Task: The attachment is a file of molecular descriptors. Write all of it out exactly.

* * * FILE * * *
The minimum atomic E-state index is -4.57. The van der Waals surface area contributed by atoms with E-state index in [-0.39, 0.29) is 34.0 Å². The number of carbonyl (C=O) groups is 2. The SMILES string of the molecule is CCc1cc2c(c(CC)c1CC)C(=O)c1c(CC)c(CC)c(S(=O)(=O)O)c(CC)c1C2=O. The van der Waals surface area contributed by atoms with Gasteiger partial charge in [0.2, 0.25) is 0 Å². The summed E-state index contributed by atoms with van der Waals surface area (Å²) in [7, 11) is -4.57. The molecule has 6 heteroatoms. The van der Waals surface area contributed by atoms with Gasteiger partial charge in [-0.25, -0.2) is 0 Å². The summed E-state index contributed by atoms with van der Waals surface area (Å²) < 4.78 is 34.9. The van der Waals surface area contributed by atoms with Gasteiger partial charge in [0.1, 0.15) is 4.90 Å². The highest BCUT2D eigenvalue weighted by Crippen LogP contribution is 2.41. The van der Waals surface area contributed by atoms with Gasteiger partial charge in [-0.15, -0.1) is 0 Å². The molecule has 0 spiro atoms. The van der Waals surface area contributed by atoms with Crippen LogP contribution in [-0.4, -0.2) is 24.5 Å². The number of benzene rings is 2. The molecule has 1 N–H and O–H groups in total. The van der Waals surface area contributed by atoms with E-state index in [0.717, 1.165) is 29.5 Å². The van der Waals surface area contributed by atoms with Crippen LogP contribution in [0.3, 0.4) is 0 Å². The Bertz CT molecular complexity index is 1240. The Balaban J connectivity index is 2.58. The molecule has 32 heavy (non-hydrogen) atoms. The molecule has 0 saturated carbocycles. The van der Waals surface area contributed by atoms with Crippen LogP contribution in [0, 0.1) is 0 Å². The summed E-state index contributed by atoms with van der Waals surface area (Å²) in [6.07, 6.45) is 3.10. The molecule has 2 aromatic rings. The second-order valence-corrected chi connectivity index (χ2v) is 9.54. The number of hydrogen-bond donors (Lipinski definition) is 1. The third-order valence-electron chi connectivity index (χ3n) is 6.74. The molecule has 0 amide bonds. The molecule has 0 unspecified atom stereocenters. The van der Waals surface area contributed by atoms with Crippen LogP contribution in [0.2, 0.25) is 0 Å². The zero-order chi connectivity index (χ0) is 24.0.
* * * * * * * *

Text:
The minimum atomic E-state index is -4.57. The van der Waals surface area contributed by atoms with E-state index in [-0.39, 0.29) is 34.0 Å². The number of carbonyl (C=O) groups is 2. The SMILES string of the molecule is CCc1cc2c(c(CC)c1CC)C(=O)c1c(CC)c(CC)c(S(=O)(=O)O)c(CC)c1C2=O. The van der Waals surface area contributed by atoms with Gasteiger partial charge in [0.2, 0.25) is 0 Å². The summed E-state index contributed by atoms with van der Waals surface area (Å²) in [7, 11) is -4.57. The molecule has 6 heteroatoms. The van der Waals surface area contributed by atoms with Gasteiger partial charge in [-0.25, -0.2) is 0 Å². The summed E-state index contributed by atoms with van der Waals surface area (Å²) < 4.78 is 34.9. The van der Waals surface area contributed by atoms with Gasteiger partial charge in [0.1, 0.15) is 4.90 Å². The highest BCUT2D eigenvalue weighted by Crippen LogP contribution is 2.41. The van der Waals surface area contributed by atoms with Gasteiger partial charge in [-0.15, -0.1) is 0 Å². The molecule has 0 spiro atoms. The van der Waals surface area contributed by atoms with Crippen LogP contribution in [-0.4, -0.2) is 24.5 Å². The number of benzene rings is 2. The molecule has 1 N–H and O–H groups in total. The van der Waals surface area contributed by atoms with E-state index in [0.717, 1.165) is 29.5 Å². The van der Waals surface area contributed by atoms with Crippen LogP contribution in [0.3, 0.4) is 0 Å². The Bertz CT molecular complexity index is 1240. The Balaban J connectivity index is 2.58. The molecule has 32 heavy (non-hydrogen) atoms. The molecule has 0 saturated carbocycles. The van der Waals surface area contributed by atoms with Crippen LogP contribution in [0, 0.1) is 0 Å². The summed E-state index contributed by atoms with van der Waals surface area (Å²) in [6.07, 6.45) is 3.10. The molecule has 2 aromatic rings. The second-order valence-corrected chi connectivity index (χ2v) is 9.54. The number of hydrogen-bond donors (Lipinski definition) is 1. The third-order valence-electron chi connectivity index (χ3n) is 6.74. The molecule has 0 amide bonds. The molecule has 0 unspecified atom stereocenters. The van der Waals surface area contributed by atoms with Crippen LogP contribution in [0.2, 0.25) is 0 Å². The zero-order chi connectivity index (χ0) is 24.0.